Saturday, March 25, 2017

Tonight's line-up Arts vs. Core ~ Why is there a fight?

Mr. Holland is Right

Mr. Holland Opus is my all-time favorite teacher movie.  If you haven’t seen this movie, I highly recommend taking a rainy Saturday afternoon, when you aren’t grading papers, curl up with a warm blanket and watch this movie.  Then come back to this blog, as there is a spoiler alert now!

Mr. Holland was a reluctant music teacher who took a teaching job to supplement his income as a composer.  Thirty years later, he is forced into retirement because the music and art programs are being cut from the school.  There is an argument between the vice principal and Mr. Holland about programs being cut.

Vice Principal Wolters: I care about these kids just as much as you do. And if I'm forced to choose between Mozart and reading and writing and long division, I choose long division.
Glenn Holland: Well, I guess you can cut the arts as much as you want, Gene. Sooner or later, these kids aren't going to have anything to read or write about.”(2007).

The arts are so important to a school’s curriculum.  There are no other classes where students can express themselves without having to worry about conventions and sentence structure.  Students can use their imaginations and be free to think, explore, make critical decisions.  “Perhaps the most fundamental element to education one should consider is the manner in which we perceive and make sense of the world in which we live” (Bryant).  Student need art and music. These classes should not be considered to be “extra” classes.  

However, too many times, when the test scores for reading and math are low in a school, the reaction from the higher ups is to cut art and music.  Now there is no denying that kids have to be able read and be able to do math.  But how we accomplish the teaching of reading and math is not limited to worksheets and readers.  “The arts have the capacity to engage everyone. All levels of American society can and do participate in the fine arts. There are no barriers of race, religion, culture, geography, or socioeconomic levels” (Bryant).  We need need to incorporate the arts into our reading and math instruction.  

This needs to be done at lower income schools even more so.   According to Tim Walker, “High-poverty schools across the nation have been forced to narrow the curriculum much more drastically than wealthier schools—with worse consequences for low-income students. While their more affluent peers may routinely visit museums or other cultural resources, many poor urban and rural students rely on their teachers to expose them to the kind of background knowledge that is essential to subject mastery” (2014). It seems as if the students that need the arts the most have the least accessibility to them.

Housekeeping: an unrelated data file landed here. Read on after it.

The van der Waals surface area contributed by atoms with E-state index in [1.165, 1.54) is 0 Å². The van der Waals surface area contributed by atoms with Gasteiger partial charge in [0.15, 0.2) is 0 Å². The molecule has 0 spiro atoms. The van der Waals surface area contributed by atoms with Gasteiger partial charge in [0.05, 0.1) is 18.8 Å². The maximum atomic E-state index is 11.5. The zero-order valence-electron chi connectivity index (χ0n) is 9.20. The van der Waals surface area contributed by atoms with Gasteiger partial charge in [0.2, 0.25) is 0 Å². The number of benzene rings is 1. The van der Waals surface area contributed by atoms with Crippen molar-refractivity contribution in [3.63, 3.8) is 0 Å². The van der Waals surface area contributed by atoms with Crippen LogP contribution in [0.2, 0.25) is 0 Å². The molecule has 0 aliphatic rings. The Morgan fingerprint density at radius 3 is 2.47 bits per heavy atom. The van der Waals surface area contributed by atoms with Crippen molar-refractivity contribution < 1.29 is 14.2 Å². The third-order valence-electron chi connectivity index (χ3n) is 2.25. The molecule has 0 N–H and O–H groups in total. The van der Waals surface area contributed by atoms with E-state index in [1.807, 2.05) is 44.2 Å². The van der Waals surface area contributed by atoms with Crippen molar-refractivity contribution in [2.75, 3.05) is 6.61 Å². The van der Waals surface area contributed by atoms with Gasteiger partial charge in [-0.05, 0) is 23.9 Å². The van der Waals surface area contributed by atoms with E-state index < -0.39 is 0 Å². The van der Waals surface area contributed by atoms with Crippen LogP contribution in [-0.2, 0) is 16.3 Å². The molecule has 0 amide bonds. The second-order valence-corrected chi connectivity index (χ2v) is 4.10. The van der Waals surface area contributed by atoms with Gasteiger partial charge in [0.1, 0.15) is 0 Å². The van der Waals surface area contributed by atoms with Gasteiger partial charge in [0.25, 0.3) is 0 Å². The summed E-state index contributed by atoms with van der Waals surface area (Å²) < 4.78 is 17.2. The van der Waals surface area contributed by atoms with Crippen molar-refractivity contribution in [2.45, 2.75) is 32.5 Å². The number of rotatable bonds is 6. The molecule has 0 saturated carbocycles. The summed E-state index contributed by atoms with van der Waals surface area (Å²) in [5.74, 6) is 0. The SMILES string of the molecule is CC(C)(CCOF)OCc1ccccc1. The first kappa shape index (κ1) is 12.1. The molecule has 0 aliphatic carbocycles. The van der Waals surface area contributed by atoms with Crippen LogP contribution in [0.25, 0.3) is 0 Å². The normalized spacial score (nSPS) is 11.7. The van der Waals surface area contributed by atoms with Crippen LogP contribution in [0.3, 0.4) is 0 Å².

I remember being in elementary school music and art in the 1970’s.  The music teacher was a World War II vet with limited hearing (which was probably to his advantage!!).  We got music twice a week.  We all looked forward because we always got to play different percussion instruments while he played and we were supposed to be singing.  We would laugh and still be talking about music during recess.  In art, we would be allowed to sculpt and paint.  The art teacher, who was a wonderful hippie, thought everything we did was wonderful.  We came out of that class feeling we could make anything.  We would always have to write about our projects.

“Our schools [were] once vigorous and dynamic centers for learning” (Walker 2013).  We need bring these dynamic centers back by being mindful of where our educational dollars and balance the reading and math instruction with art and music.  Give the students something to read and write about - like what Mr. Holland was advocating for.  

Bryant, Bob. "Katy Independent School District." The Importance of Fine Arts Education. Kay

Broussard, Meredith. "Why Poor Schools Can't Win at Standardized Testing." The Atlantic.

Long, Cindy. "The High-Stakes Testing Culture: How We Got Here, How We Get Out." NEA
Mr. Holland's Opus. Dir. Stephan Herek. Perf. Richard Dryfuss and Glenne Headly. 20th Century
Fox, 2007. DVD.

Walker, Tim. "The Testing Obsession and the Disappearing Curriculum." NEA Today. NEAToday,

No comments: